Relegating Judaism and Christianity to inferior status vis-a-vis Islam is not unique to Ahmadinejad. This brand of defamation of religions other than Islam is typical of the Islamist supremacist ideology.
The subject of defamation of religions, with a one-way focus on the protection of Islam from critical speech, is likely to be a recurrent theme during this year's General Assembly debate. We can expect calls from many of the Islamist member states and from their allies for international criminalization of "defamation of religions" - meaning Islam.
In fact, this subject already came up during a bilateral meeting on September 24th between Pakistani President Asif Ali Zardari and Secretary of State Hillary Clinton. President Obama, who was also in New York in advance of his UN General Assembly speech, skipped the meeting with his Pakistani counterpart. He thought it was more important to tape an interview with "The View" than attend to the messy business of bilateral diplomacy with heads of state.
Instead of taking the offense against the Islamist attack on our core value of free expression, the Obama administration continues to take a defensive posture.
Thus, poor Hillary was delegated the unpleasant task of listening to Zardari's rant against what Pakistan has labeled the "blasphemous" video posted on YouTube. “One or two insane persons should not be allowed to endanger world peace in the garb of freedom of expression,” he said, effectively blaming the video for the riots in Pakistan last week resulting in twenty-one deaths and more than two hundred people injured. This follows news over the weekend that a Pakistani cabinet minister has offered a $100,000 reward for the death of the person behind the video. He reportedly invited the Taliban and Al-Qaeda to be "partners in this noble deed." Blasphemy, by the way, carries the death sentence or lengthy jail time in Pakistan. Christians are regularly persecuted.
According to a press release issued by the Pakistani government following the meeting, Clinton "reiterated the desire of US government to continue working with the Government and the people of Pakistan for further strengthening the bilateral relations and for the peace, stability and socio-economic development of the region."
"We very much appreciate the strong response of your government," Clinton was quoted as telling the Pakistani leader.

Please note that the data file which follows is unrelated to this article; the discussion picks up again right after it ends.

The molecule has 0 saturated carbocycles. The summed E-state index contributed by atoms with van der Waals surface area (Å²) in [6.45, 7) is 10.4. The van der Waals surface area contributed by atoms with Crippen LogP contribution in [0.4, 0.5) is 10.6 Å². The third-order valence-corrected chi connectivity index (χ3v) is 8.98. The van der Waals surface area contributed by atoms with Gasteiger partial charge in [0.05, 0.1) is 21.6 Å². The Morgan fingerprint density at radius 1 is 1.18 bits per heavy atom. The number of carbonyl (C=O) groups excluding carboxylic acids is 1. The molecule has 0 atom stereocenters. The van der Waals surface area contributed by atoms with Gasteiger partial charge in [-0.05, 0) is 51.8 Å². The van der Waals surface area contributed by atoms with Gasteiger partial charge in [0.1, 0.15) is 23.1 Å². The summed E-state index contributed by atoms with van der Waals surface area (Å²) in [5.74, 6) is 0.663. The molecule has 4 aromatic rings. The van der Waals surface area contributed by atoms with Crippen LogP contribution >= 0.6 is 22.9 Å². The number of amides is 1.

Exactly what "strong response" was our Secretary of State talking about? Standing by while mobs went on a murderous rampage last week and a government minister offered a reward for killing an individual exercising his right of free speech in the United States? Zardari's intention to use his address to the United Nations General Assembly to call for international legislation to stop blasphemy?
We need, but will not get, a forceful response, delivered by President Obama from the United Nations General Assembly podium, in which he unequivocally affirms that this country will be guided first and foremost by the principles of the United States Constitution. This includes the First Amendment's protection of free speech and the freedom to exercise one's religious beliefs or the belief in no religion at all, without any favor or special accommodation granted to any particular religion or set of beliefs. Obama should also say, which he will not, that full respect for Islam in the West must be matched by equal respect for Christianity, Judaism and all other faiths, along with the freedom to openly worship religions other than Islam, in Muslim majority countries. If Muslim countries want to live under seventh century sharia law in governing their own people, that is their choice, but don't expect us to go along.
It is long past the time to push back with words like these directed at the Muslim world, but Obama won't do it. Instead, he evidently stands by his June 2009 Cairo apologia to the Muslim world and continues to decry "stereotyping" of Islam.